Condominium and Cooperative Law in Massachusetts
Cooperatives and condominiums are instances of "common interest" communities.
These are communities in which each resident rents or owns a residential unit. The residential units are part of a larger building, or complex of buildings, which are owned by another entity, such as a corporation or association. The residents are accountable for the upkeep of common areas, such as lawns and walkways. Rather than personally tending to these things, residents normally pay a fee that covers these necessities.
Merely viewing one of these communities from the outside (or inside) will not let you discern whether it's a cooperative or condominium community.
This is because there are no physical characteristics that can precisely distinguish one from the other. The major difference lies in the legal ownership arrangement. In a condominium community, the units are actually owned by the residents. The residents also collectively own the common areas, holding joint title to it. In a cooperative community, the buildings and land which make up the houses are owned by a single entity, and the individual units are often rented rather than owned by the residents.
Laws and Regulations Concerning Common Interest Communities in Medway, Massachusetts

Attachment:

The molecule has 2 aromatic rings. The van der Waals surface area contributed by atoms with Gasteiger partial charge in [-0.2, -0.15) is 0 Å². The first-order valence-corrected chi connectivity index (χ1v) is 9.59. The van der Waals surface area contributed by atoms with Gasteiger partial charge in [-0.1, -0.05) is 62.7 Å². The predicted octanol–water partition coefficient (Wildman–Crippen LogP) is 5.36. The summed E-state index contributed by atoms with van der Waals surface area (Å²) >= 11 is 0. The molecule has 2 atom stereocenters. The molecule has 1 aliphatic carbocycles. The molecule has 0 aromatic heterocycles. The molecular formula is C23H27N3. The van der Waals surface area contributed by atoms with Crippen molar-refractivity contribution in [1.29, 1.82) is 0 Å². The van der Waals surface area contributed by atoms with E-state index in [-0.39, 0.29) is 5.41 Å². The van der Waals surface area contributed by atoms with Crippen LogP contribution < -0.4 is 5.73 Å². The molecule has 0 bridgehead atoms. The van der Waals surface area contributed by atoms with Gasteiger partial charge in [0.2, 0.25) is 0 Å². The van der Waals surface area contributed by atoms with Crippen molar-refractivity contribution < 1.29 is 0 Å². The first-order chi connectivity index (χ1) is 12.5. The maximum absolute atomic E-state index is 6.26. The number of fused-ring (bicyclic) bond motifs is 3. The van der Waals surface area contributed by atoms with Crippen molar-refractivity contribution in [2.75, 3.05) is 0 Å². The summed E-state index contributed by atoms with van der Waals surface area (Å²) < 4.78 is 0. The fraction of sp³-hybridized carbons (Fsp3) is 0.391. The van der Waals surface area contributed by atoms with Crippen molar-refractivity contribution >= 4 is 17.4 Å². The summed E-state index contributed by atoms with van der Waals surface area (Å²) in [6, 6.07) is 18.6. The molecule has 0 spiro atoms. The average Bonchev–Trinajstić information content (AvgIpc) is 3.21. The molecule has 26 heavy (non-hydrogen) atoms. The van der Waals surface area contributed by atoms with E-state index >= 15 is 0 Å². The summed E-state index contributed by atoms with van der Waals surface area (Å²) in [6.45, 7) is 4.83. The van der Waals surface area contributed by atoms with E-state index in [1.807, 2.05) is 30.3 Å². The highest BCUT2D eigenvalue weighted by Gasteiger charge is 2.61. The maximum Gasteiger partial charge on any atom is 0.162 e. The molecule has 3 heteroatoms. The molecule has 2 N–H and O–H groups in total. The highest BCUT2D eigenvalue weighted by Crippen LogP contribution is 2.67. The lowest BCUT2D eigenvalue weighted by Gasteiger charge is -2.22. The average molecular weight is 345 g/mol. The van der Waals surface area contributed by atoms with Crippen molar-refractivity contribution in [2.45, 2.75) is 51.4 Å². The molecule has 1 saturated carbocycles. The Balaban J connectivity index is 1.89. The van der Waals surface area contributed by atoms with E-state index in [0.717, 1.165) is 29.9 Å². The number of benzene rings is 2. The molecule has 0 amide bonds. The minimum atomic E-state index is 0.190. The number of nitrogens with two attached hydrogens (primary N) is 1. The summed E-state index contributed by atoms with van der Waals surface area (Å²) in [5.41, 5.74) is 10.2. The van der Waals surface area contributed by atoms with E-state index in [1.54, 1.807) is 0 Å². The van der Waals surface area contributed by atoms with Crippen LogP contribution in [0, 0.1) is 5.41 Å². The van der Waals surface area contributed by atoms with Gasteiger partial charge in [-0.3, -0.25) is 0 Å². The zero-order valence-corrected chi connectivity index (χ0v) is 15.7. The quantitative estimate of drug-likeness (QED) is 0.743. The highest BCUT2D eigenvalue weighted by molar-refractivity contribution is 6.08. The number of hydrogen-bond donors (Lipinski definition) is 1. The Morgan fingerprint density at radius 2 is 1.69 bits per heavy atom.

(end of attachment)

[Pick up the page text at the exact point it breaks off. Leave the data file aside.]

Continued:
Numerous Medway, Massachusetts laws affect common-interest communities. However, almost all of these laws govern real estate more generally, and there are very few laws written particularly for common interest communities. Such generally-applicable laws include zoning regulations, contracts, and the relations between landlords and tenants.
The daily lives of residents, and what they are and aren't allowed to do in their residences, will be far more heavily impacted by rules and regulations that the homeowner's association, or the owner of the land, has imposed.
Because the land they occupy is normally private property, it is the owners of this property who make most of the rules that will affect your daily conduct. A responsible manager will normally make rules designed to balance your right to live as you please in your own residence, with the right your neighbors have to a clean, safe, and quiet living environment.
The power of landowners is limited, however, and there are some rules that cannot be given legal effect. For example, in Medway, Massachusetts, any rule which would exclude residents based on their race is completely unenforceable. Such discrimination is clearly prohibited under federal law, private property rights notwithstanding.
Can a Medway, Massachusetts Attorney Help?
If you have a problem with your landlord, your community association, or a neighbor (which the landlord is unwilling or unable to address), an accomplished real estate attorney in Medway, Massachusetts will be able to help.